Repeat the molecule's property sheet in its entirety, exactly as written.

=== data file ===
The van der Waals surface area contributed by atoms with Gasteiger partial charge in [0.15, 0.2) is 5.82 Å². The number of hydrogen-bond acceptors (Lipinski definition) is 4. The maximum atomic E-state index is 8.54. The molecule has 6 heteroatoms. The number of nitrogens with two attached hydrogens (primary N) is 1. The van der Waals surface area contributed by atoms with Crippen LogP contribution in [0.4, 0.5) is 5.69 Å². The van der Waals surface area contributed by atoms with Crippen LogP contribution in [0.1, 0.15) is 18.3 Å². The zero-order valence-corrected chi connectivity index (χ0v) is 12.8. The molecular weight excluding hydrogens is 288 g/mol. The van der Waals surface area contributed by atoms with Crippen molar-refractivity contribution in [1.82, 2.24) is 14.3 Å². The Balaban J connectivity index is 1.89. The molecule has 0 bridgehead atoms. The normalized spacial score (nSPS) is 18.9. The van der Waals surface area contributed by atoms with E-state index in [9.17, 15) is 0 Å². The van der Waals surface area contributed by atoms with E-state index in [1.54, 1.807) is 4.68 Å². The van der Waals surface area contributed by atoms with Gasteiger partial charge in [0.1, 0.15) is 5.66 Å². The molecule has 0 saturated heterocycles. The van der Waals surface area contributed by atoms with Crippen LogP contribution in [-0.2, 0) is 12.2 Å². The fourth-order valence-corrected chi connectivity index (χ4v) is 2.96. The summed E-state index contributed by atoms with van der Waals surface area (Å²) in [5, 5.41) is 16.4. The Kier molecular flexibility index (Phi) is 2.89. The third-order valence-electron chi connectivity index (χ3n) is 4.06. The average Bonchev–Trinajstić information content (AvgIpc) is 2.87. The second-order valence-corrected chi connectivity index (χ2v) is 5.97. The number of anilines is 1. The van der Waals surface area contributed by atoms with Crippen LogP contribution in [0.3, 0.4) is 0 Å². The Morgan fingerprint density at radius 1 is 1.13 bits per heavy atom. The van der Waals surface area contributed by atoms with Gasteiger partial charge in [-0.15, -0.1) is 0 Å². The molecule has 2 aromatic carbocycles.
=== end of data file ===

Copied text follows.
The van der Waals surface area contributed by atoms with Gasteiger partial charge in [0.15, 0.2) is 5.82 Å². The number of hydrogen-bond acceptors (Lipinski definition) is 4. The maximum atomic E-state index is 8.54. The molecule has 6 heteroatoms. The number of nitrogens with two attached hydrogens (primary N) is 1. The van der Waals surface area contributed by atoms with Crippen LogP contribution in [0.4, 0.5) is 5.69 Å². The van der Waals surface area contributed by atoms with Crippen LogP contribution in [0.1, 0.15) is 18.3 Å². The zero-order valence-corrected chi connectivity index (χ0v) is 12.8. The molecular weight excluding hydrogens is 288 g/mol. The van der Waals surface area contributed by atoms with Crippen molar-refractivity contribution in [1.82, 2.24) is 14.3 Å². The Balaban J connectivity index is 1.89. The molecule has 0 bridgehead atoms. The normalized spacial score (nSPS) is 18.9. The van der Waals surface area contributed by atoms with E-state index in [9.17, 15) is 0 Å². The van der Waals surface area contributed by atoms with E-state index in [1.54, 1.807) is 4.68 Å². The van der Waals surface area contributed by atoms with Gasteiger partial charge in [0.1, 0.15) is 5.66 Å². The molecule has 0 saturated heterocycles. The van der Waals surface area contributed by atoms with Crippen LogP contribution in [-0.2, 0) is 12.2 Å². The fourth-order valence-corrected chi connectivity index (χ4v) is 2.96. The summed E-state index contributed by atoms with van der Waals surface area (Å²) in [5, 5.41) is 16.4. The Kier molecular flexibility index (Phi) is 2.89. The third-order valence-electron chi connectivity index (χ3n) is 4.06. The average Bonchev–Trinajstić information content (AvgIpc) is 2.87. The second-order valence-corrected chi connectivity index (χ2v) is 5.97. The number of anilines is 1. The van der Waals surface area contributed by atoms with Crippen LogP contribution in [0.3, 0.4) is 0 Å². The Morgan fingerprint density at radius 1 is 1.13 bits per heavy atom. The van der Waals surface area contributed by atoms with Gasteiger partial charge in [-0.15, -0.1) is 0 Å². The molecule has 2 aromatic carbocycles.